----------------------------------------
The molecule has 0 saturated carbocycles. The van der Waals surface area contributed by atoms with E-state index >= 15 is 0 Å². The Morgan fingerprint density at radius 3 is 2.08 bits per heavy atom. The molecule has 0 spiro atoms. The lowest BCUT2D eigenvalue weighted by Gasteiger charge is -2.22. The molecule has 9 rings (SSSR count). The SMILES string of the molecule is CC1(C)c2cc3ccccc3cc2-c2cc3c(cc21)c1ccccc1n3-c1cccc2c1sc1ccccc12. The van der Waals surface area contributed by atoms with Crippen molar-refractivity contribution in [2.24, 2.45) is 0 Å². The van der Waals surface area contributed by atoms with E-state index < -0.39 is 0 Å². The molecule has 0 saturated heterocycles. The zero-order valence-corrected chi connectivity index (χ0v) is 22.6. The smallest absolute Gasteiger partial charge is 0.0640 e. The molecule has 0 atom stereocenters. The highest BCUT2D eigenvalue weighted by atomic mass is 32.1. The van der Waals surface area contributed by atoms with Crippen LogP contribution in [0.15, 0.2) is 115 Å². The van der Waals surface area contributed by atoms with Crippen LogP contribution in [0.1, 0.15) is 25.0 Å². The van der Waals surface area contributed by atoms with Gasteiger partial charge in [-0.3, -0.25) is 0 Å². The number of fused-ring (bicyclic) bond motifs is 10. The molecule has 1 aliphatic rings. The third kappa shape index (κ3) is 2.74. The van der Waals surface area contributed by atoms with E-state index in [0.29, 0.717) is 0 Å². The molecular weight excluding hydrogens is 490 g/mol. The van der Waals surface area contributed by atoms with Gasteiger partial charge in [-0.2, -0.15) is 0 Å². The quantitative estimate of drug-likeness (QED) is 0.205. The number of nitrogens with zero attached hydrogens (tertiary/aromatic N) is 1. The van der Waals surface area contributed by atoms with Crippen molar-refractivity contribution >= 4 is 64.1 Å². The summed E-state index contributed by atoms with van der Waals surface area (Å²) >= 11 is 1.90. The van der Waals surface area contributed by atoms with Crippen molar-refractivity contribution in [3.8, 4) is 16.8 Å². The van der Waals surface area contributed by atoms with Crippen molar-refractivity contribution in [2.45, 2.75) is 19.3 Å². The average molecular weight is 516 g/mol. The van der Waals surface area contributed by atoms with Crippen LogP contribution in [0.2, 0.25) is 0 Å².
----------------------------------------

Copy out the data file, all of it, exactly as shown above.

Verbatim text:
The molecule has 0 saturated carbocycles. The van der Waals surface area contributed by atoms with E-state index >= 15 is 0 Å². The Morgan fingerprint density at radius 3 is 2.08 bits per heavy atom. The molecule has 0 spiro atoms. The lowest BCUT2D eigenvalue weighted by Gasteiger charge is -2.22. The molecule has 9 rings (SSSR count). The SMILES string of the molecule is CC1(C)c2cc3ccccc3cc2-c2cc3c(cc21)c1ccccc1n3-c1cccc2c1sc1ccccc12. The van der Waals surface area contributed by atoms with Crippen molar-refractivity contribution in [2.24, 2.45) is 0 Å². The van der Waals surface area contributed by atoms with E-state index < -0.39 is 0 Å². The molecule has 0 saturated heterocycles. The zero-order valence-corrected chi connectivity index (χ0v) is 22.6. The smallest absolute Gasteiger partial charge is 0.0640 e. The molecule has 0 atom stereocenters. The highest BCUT2D eigenvalue weighted by atomic mass is 32.1. The van der Waals surface area contributed by atoms with Crippen LogP contribution in [0.15, 0.2) is 115 Å². The van der Waals surface area contributed by atoms with Crippen LogP contribution in [0.1, 0.15) is 25.0 Å². The van der Waals surface area contributed by atoms with Gasteiger partial charge in [-0.3, -0.25) is 0 Å². The number of fused-ring (bicyclic) bond motifs is 10. The molecule has 1 aliphatic rings. The third kappa shape index (κ3) is 2.74. The van der Waals surface area contributed by atoms with E-state index in [0.29, 0.717) is 0 Å². The molecular weight excluding hydrogens is 490 g/mol. The van der Waals surface area contributed by atoms with Gasteiger partial charge in [-0.2, -0.15) is 0 Å². The quantitative estimate of drug-likeness (QED) is 0.205. The number of nitrogens with zero attached hydrogens (tertiary/aromatic N) is 1. The van der Waals surface area contributed by atoms with Crippen molar-refractivity contribution >= 4 is 64.1 Å². The summed E-state index contributed by atoms with van der Waals surface area (Å²) >= 11 is 1.90. The van der Waals surface area contributed by atoms with Crippen molar-refractivity contribution in [3.8, 4) is 16.8 Å². The van der Waals surface area contributed by atoms with Crippen molar-refractivity contribution in [2.45, 2.75) is 19.3 Å². The average molecular weight is 516 g/mol. The van der Waals surface area contributed by atoms with Crippen LogP contribution in [0.2, 0.25) is 0 Å².